Google is reorganizing the hardware and services teams responsible for Pixel, Nest, and Fitbit devices. This change was announced to employees today, and Google confirmed the changes in a statement 9to5Google.
Previously, the Pixel, Nest, and Fitbit divisions had distinct, independent teams to handle aspects such as design, hardware architecture, software, UI, etc. Google's hardware efforts originally included a mini phone company, a smart home company, and a third. Wearable devices. This largely mirrors how Google bought Nest (in 2014) and then Fitbit.
In the reorganization, Google is shifting to a functional organization model where, for example, there will be one team responsible for hardware engineering across the Pixel, Nest, and Fitbit. As such, there will be one leader for this aspect of the products across all Google devices.
It remains to be seen whether this will lead to more unified products across different form factors, with the Pixel phone team remaining largely in place today from what we've heard. Looking at the technology landscape, Apple has a similar functional organizational model with centralized software engineering, services, hardware technology, and hardware engineering organizations.
As part of this reorganization, we learned that Fitbit founders James Park and Eric Friedman, as well as other leaders at Fitbit, will be leaving Google.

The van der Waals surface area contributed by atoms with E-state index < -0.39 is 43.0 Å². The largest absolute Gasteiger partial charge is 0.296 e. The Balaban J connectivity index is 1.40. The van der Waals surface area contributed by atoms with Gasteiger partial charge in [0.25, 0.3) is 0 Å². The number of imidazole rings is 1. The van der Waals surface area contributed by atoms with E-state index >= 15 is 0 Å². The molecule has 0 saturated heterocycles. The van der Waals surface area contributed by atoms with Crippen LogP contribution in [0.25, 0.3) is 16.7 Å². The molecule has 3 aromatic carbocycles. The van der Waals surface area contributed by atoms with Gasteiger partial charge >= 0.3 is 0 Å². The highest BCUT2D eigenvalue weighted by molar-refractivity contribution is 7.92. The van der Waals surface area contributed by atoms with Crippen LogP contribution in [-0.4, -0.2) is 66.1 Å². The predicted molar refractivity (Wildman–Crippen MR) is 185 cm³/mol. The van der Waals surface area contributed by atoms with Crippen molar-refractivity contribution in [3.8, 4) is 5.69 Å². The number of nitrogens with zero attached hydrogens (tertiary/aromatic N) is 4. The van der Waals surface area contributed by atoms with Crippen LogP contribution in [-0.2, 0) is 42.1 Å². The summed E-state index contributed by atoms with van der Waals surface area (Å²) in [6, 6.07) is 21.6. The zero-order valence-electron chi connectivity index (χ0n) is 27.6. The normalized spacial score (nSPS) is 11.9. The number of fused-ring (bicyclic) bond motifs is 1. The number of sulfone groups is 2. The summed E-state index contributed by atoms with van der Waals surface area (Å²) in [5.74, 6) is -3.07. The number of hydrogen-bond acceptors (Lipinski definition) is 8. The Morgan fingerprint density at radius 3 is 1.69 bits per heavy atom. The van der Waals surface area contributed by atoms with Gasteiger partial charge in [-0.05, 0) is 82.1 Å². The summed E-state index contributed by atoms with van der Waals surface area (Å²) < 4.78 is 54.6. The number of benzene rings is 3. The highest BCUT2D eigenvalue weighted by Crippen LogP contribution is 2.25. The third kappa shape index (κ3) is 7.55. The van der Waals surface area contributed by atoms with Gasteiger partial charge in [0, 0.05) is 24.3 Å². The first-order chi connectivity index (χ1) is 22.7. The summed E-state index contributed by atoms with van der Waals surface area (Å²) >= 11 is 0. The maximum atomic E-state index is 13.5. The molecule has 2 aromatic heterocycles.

When Google completed its acquisition of Fitbit in January 2021, James Park remained as Vice President and General Manager of Fitbit. He continued to announce the Pixel Watch and Pixel Watch 2 for Google, making his last appearance in October. Besides smartwatches and trackers, Google's other wearable is the Pixel Buds range of headphones.
This reorganization will see Google lay off a few hundred roles across devices and services, though the majority occur within its first-party augmented reality hardware team. This downsizing indicates that Google is no longer working on its own AR hardware and is fully committed to the OEM partnership model. Employees will have the ability to apply for open roles within the company, and Google is providing the usual degree of support.
We reported last February that Google had shifted its work on augmented reality to the Android and hardware teams following the departure of a previous executive. Meanwhile, Google still owns Raxium, a microLED display startup it acquired in 2022.
Overall, Google says it remains “strongly committed to other AR initiatives” and points to existing AR features in Lens and Maps, as well as product partnerships. The latter specifically refers to Android XR's partnership with Samsung to develop the headset.
Google's full statement is below:
A few hundred roles are eliminated in DSPA with the majority of impacts on the 1P AR hardware team. While we make changes to the 1P AR hardware team, Google continues to be deeply committed to other AR initiatives, such as AR experiences in our products and product partnerships.
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